critique of pure verbiage

Art galleries are obvious sources of inspiration, and Tate Modern is hard to beat. The poem below will only make sense (if then) after visiting this page: Tate Modern April 2012

(or, Tating the epistemology)

they say that
they explore counter-hegemonic
transnational networks
global voices
and cartographic practices
that map the abyssal line
between epistemologies
of the North and the South

they say that
Northern epistemologies
draw abyssal lines
between zones of being
and zones of non-being

they don’t say
what’s in the abyss

they don’t seem sure
whether the abyssal lines
are there to be mapped
or are just being drawn

they say that
Northern epistemologies
are committing epistemicide

they don’t say
whether this is achieved
by bundling
Southern epistemologies
into the abyss

they say that
Northern epistemologies
are wasting social experience
on a massive scale

as they peer
into the abyss
do they contemplate the blackness
of pots and kettles?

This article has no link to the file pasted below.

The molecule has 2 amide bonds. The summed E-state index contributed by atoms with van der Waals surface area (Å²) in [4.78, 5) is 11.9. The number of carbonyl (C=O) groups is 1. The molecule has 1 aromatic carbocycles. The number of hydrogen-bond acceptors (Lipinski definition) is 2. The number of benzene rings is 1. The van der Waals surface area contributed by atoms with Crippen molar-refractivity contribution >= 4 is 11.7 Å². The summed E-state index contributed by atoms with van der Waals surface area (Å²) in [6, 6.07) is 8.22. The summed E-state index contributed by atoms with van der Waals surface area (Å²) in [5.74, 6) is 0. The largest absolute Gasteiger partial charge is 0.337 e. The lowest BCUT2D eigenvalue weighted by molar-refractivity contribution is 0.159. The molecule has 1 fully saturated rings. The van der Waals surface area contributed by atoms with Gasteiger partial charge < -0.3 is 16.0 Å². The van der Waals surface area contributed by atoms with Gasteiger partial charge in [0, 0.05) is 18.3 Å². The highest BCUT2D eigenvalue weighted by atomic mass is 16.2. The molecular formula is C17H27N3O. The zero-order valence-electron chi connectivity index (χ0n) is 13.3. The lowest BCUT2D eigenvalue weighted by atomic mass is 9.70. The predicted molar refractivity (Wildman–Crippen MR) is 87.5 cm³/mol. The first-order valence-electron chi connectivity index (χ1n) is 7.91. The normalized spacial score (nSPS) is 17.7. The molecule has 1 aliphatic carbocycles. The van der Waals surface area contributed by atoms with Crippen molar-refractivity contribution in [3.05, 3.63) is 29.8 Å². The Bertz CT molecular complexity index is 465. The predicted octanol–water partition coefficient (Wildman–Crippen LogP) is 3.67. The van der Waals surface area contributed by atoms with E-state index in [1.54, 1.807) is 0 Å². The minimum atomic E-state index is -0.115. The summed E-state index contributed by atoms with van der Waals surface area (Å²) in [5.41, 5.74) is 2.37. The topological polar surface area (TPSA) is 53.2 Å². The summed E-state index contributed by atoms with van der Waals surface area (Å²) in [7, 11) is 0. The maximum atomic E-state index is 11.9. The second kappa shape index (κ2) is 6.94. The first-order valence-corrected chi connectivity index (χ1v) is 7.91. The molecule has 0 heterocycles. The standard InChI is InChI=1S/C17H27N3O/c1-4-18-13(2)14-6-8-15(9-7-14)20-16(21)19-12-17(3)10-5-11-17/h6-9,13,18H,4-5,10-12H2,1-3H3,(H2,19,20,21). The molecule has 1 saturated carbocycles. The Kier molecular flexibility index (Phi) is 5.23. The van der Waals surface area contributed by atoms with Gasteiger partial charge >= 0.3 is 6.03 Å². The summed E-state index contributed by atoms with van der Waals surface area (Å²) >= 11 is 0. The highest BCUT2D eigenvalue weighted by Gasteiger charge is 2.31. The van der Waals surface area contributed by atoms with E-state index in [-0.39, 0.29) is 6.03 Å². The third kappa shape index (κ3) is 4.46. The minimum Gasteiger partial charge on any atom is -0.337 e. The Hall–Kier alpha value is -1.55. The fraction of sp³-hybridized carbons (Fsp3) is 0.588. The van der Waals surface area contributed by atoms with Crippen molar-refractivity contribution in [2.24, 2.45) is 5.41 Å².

they say that
mapping the lines
is a search for absent beings

they don’t say
how these will be found
if they’re not present

they say that
knowing otherwise
is also being otherwise

they know better
than to say that

they say that
they discuss knowledge
between the imagination and the imaginary

imagine that

they say that
democracy which functions
in linear time
is illiterate

they recommend
knowing and being
in a post-abyssal way

this may be
how things are
after you have jumped
over an abyssal line

this may be

this may be

they say that
the understanding of the world
by far exceeds
the Western understanding of the world

they don’t say that
the misunderstanding of the world
by far exceeds
even this

they say that
they shift stagnation
in the folds of the soul

they say that

they say that
through poetics/analytics
they mobilise affect

me too.


© Paul Taylor 2012

This poem may now be found in the book, Better Late Than Sorry.

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